Lasting Powers of Attorney – a document more important than a Will?

Lasting Powers of Attorney – a document more important than a Will?

It’s a controversial suggestion and perhaps one that you would immediately be inclined to disagree with. However, yesterday Kate Garraway (Good Morning Britain host) openly spoke about the financial problems she is having whilst her husband, Derek Draper, continues to be treated for covid-19 in hospital, as he did not have a power of attorney in place, before falling ill. This therefore means that no one, including Mrs Garraway, has authority to deal with her husband’s financial affairs whilst he is unable to do so. Unfortunately, in this case all utility bills and some policies and bank accounts are in Mr Draper’s sole name. ‘This is making life very complicated because I cannot get access to things’ says Mrs Garraway. This could have been avoided had a power of attorney been put in place.

Lasting Powers of Attorney (LPAs) are documents within which you (The Donor) appoint named individuals (Attorneys) to make decisions on your behalf in your lifetime either if you lose capacity or in the case of financial decisions, while you have capacity if you require assistance.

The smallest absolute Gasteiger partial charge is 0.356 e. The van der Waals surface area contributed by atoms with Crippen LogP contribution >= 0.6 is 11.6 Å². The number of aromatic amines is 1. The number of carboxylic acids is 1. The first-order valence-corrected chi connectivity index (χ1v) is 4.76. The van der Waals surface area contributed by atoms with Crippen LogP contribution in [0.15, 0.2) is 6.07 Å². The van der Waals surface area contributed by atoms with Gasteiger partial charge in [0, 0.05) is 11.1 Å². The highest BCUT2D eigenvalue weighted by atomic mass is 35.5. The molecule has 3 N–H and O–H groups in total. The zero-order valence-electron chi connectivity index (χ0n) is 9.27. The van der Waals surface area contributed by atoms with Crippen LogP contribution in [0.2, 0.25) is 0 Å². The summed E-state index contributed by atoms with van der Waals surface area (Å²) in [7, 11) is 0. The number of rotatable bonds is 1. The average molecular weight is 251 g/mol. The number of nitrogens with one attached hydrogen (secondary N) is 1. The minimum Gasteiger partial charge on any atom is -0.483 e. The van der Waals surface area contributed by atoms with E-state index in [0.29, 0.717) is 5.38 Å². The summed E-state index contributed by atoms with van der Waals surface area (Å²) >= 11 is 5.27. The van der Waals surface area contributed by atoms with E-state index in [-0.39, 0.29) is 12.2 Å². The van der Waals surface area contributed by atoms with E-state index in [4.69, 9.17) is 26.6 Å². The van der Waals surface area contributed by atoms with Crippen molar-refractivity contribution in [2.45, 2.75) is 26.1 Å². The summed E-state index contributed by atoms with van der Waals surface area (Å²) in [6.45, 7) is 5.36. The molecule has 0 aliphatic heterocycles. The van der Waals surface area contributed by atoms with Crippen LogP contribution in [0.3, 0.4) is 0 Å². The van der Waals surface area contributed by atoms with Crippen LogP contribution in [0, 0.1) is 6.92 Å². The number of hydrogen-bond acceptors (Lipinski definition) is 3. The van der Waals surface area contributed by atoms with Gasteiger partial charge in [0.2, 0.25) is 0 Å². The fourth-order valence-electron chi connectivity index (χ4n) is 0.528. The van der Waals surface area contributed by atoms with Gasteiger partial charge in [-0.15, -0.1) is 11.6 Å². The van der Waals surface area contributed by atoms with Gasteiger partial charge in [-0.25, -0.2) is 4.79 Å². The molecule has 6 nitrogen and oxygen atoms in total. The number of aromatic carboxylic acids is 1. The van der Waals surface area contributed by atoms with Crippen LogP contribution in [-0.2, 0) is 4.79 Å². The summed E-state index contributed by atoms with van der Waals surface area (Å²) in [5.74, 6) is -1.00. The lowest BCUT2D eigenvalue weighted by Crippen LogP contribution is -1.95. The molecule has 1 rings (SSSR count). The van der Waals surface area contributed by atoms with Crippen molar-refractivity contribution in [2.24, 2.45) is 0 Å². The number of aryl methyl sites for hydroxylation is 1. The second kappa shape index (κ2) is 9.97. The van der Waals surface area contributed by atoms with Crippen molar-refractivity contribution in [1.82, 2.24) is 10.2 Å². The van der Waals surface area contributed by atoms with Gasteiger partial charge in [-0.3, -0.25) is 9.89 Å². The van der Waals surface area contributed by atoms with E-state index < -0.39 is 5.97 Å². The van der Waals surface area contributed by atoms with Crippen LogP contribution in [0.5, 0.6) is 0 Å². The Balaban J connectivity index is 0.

The reality is that all decisions made by an Attorney on your behalf will have a direct impact on you in your lifetime whereas the provisions of your Will can only take effect on your death and you will not be alive to experience the result of its terms. Choices relating to your place of residence, how your money is spent and what care you receive can all potentially be made by your Attorneys. In the knowledge that your lifestyle and future could be directly affected by good or bad decisions that your Attorney(s) make on your behalf you may be starting to think that an LPA is more of a priority than first thought.

We describe LPAs to clients as insurance policies that you may never need to use but are in place just in case.

If you are yet to make LPAs we suggest that you start by considering these four questions:

  • WHO? You can have up to four Attorneys and four replacement Attorneys. Your Attorneys must be trustworthy and be people that you would feel comfortable making decisions on your behalf.
  • WHAT? There are two types of LPAs, one that covers health and welfare decisions and another that covers financial decisions. Depending on your circumstances you may also need to consider a Business LPA?
  • WHEN? You can choose to restrict a financial LPA’s use so that Attorneys only act when you lose capacity. If appointing more than one Attorney, you can also include restrictions on when Attorneys can make decisions on their own or when they must make decisions together.
  • HOW? If you have more than one Attorney do you want them to make all decisions together (jointly) or have the flexibility to make some decisions together and some alone (jointly and severally)?

Ultimately both Wills and LPAs are documents that we advise all clients to prepare. Neither is more important than the other as they have different roles and together provide a full complement of lifetime and estate planning. However, we would urge clients to think again before dismissing the need for an LPA as the scope of its potential use is priceless especially at this current time.

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